Days away from his UFC 168 fight, Travis Browne turns into UFC Santa
DEC 27, 2013 4:35p ET
On the night before Christmas, Travis Browne, like most parents, began to think about the day that his children were about to experience. He thought about the toys and smiles and laughter. He thought of the memories that were soon to be made and the pictures soon to be taken. Yet he was not going to be there to see any of it. It was the same thing on Thanksgiving and Halloween. While Browne was holed up first in training camp in Albuquerque, New Mexico, and now at the UFC 168 event location in Sin City, his boys were back home in San Diego with their mom. These are the sacrifices professional fighters make.
In a few days, after his fight with Josh Barnett, he could begin making it up to them, but in that moment, in the last hours before Christmas, Browne grew upset at the thought of not seeing the joy on their faces. In a moment of inspiration, he picked up his phone and called a member of the UFC's public relations team with an idea. If he couldn't put a smile on his own children's faces tomorrow, what about doing it for someone who needed it more?
Before long, the idea had true purpose. There was only one problem. It was nearing midnight and stores were closing for the holiday. With limited options, Browne ran down to the stores in the MGM Grand Hotel and loaded up on backpacks, sweatshirts and other things kids might want or need. And on Christmas day, he walked into the Nevada chapter of Boys Town, a child and family support group that takes in boys and girls from troubled backgrounds.
Six-foot-seven UFC heavyweight Travis Browne was there to play Santa Claus.
“You don't have to make a choice dictated on what others put in front of you. You can carve your own life in this world.”
"You can tell he's a dad at heart," Boys Town's Doug Spellman told FOX Sports. "He is one of the nicest, most down-to-earth fighters I've met, and we've met a few here. He was super cool. He stayed and chatted with us for a long time."
Browne even sat down to dinner with them, sharing tales of his career, his life and lessons learned. That was what mattered most to Browne, not the presents he could deliver but the time he could offer, the sentiment that someone cared. After all, it's something he might have needed once upon a time.
Browne grew up with parents that he says were constantly "making mistakes," which could have put him on either of two very different paths. Over time, he learned to take the hard one, the right one. Through his own experience, he could help explain to them that anyone could succeed.
"They're good kids," Browne told FOX Sports. "Obviously they're going through a rough time if they're in that situation. I wanted to show them, you make your own choices in life. You don't have to make a choice dictated on what others put in front of you. You can carve your own life in this world. That was my reason for going there, and letting them know that no matter what, there's someone thinking about them."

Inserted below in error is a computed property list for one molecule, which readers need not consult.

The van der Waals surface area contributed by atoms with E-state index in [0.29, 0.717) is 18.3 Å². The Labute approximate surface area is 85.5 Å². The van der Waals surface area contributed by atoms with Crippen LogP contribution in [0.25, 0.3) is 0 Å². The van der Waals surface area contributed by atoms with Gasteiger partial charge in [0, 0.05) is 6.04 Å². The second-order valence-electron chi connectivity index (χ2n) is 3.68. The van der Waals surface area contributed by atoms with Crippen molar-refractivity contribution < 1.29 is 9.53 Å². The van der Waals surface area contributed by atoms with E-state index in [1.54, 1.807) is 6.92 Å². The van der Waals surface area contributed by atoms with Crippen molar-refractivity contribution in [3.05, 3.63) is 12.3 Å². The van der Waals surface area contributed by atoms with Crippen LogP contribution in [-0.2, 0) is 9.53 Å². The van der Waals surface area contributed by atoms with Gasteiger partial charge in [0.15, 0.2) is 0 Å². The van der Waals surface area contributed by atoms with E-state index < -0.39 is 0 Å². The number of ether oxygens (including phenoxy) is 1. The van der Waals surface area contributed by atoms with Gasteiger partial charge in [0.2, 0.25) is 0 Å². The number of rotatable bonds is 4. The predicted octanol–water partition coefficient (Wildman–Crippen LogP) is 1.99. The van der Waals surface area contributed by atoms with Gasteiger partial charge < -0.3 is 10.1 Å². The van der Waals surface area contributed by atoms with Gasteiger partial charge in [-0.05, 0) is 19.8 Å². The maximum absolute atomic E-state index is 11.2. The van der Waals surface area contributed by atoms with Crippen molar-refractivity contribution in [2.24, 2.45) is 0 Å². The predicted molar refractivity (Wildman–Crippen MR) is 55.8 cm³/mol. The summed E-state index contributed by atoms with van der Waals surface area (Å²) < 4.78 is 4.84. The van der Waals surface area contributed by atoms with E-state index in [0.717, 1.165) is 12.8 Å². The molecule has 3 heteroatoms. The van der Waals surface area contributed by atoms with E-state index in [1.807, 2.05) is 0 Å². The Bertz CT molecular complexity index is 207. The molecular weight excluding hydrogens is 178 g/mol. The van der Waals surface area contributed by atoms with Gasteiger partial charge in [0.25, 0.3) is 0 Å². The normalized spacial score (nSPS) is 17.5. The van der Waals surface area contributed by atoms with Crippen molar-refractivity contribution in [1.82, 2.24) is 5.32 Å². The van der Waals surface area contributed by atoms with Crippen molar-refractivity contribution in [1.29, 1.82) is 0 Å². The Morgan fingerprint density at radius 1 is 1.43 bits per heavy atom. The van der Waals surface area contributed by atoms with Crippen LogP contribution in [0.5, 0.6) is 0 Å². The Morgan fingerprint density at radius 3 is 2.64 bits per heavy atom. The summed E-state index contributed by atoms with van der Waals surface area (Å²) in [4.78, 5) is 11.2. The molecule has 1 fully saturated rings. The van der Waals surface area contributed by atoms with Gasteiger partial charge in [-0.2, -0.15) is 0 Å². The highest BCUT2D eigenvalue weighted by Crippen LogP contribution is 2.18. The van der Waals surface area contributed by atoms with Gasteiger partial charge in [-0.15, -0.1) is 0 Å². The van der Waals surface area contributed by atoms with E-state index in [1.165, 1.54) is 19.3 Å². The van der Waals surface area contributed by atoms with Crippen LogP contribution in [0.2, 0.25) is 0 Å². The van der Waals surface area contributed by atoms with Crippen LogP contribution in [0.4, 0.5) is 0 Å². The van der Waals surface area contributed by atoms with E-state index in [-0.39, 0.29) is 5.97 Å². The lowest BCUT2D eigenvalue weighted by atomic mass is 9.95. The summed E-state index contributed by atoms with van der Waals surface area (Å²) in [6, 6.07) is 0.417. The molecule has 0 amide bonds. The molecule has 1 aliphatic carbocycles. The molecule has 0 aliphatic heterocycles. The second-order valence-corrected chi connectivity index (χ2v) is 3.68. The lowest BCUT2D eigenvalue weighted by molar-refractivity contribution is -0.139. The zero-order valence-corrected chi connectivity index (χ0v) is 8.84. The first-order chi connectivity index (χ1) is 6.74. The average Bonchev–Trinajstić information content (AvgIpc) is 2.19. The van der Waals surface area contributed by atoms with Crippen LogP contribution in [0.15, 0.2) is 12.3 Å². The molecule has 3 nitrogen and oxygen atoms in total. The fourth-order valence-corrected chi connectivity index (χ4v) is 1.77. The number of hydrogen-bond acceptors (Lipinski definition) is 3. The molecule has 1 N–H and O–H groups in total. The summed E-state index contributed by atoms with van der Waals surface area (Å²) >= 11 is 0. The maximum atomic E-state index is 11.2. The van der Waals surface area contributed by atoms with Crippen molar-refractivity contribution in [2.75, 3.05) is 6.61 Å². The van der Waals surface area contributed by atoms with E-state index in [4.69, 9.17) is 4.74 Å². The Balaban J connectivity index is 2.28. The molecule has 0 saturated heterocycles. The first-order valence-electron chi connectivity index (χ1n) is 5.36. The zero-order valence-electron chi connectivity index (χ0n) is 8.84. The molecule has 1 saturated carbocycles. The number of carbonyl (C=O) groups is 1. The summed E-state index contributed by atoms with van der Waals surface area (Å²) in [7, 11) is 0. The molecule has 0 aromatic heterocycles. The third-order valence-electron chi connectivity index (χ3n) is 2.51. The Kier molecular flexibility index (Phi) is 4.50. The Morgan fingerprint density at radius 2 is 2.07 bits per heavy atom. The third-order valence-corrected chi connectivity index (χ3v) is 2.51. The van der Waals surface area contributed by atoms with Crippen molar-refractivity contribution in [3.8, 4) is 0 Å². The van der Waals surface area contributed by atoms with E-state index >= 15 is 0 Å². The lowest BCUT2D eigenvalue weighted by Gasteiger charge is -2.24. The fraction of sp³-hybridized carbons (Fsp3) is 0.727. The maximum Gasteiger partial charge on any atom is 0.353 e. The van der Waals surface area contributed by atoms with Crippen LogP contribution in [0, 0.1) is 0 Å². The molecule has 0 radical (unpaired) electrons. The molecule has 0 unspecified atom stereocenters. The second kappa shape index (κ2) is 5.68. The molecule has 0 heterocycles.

Browne hoped to do all of this under the cover of darkness. In fact, when he was first approached about speaking about it, he was hesitant to do so. So was Spellman. And a UFC PR person had kept it under wraps under Browne's orders. But a Christmas gift is worth sharing, after all, and that's exactly what Browne gave to Boys Town.
Typically, the home serves kids between the ages of 11-17, although there is a child as young as 8 in the Nevada program, which has five homes on the campus, each with a maximum of six youths.
On Christmas, many of the children were able to go home and spend time with their families, but there were still a precious few with nowhere to go. Those may have been the ones who needed Browne's visit the most.
"A lot of these kids don't have the traditional Christmas or traditional Thanksgiving," said Spellman, a family teacher who with his wife basically serves as a live-in parent to six of the children. "We make sure to do it up big. Big old Christmas ham, set the table nice. So when Travis came over, it was the icing on the cake. For him to come hang out and talk, and the thing was, he wanted to be there. He kept going and going. He played with them. He got out his phone and took his own pictures. The guys loved him."
Beforehand, Spellman admitted, no one there had known much about Browne. Even though the UFC has partnered with Boys Town for some time, Browne was not a well-known name to the group. Before he arrived, they got word he was coming, and went about researching his record and history.
“It's not about what I can give you out of my pockets, it's about what I can give you from my heart.”
It's safe to say that he made more than a few fans that day. Spellman said the whole group wants to watch his fight against Josh Barnett this weekend. Everyone is pulling for their UFC Santa.
As for Browne, it was just as rewarding from his end. After finishing up some dessert and passing out his gifts, it was time to leave. After all, this is a business trip for him, even if the side trip might have been more meaningful than his original purpose for coming to town.
"During this time of year, a lot of people look at material gifts or monetary gifts, but Christmas is about giving more of yourself than something," he said. "I can always reach in my pocket for a $100 bill, but give yourself to somebody. I never really understood that until I got older. I didn't realize how much better that is than giving someone something. This generation and even mine is based on material things. We need to get away from that. I need to get my kids away from that. The world's going to develop the way it's going to develop. I'm not going to be able to stop it. But what I want is for my kids and the people closest to me to understand that it's not about what I can give you out of my pockets, it's about what I can give you from my heart."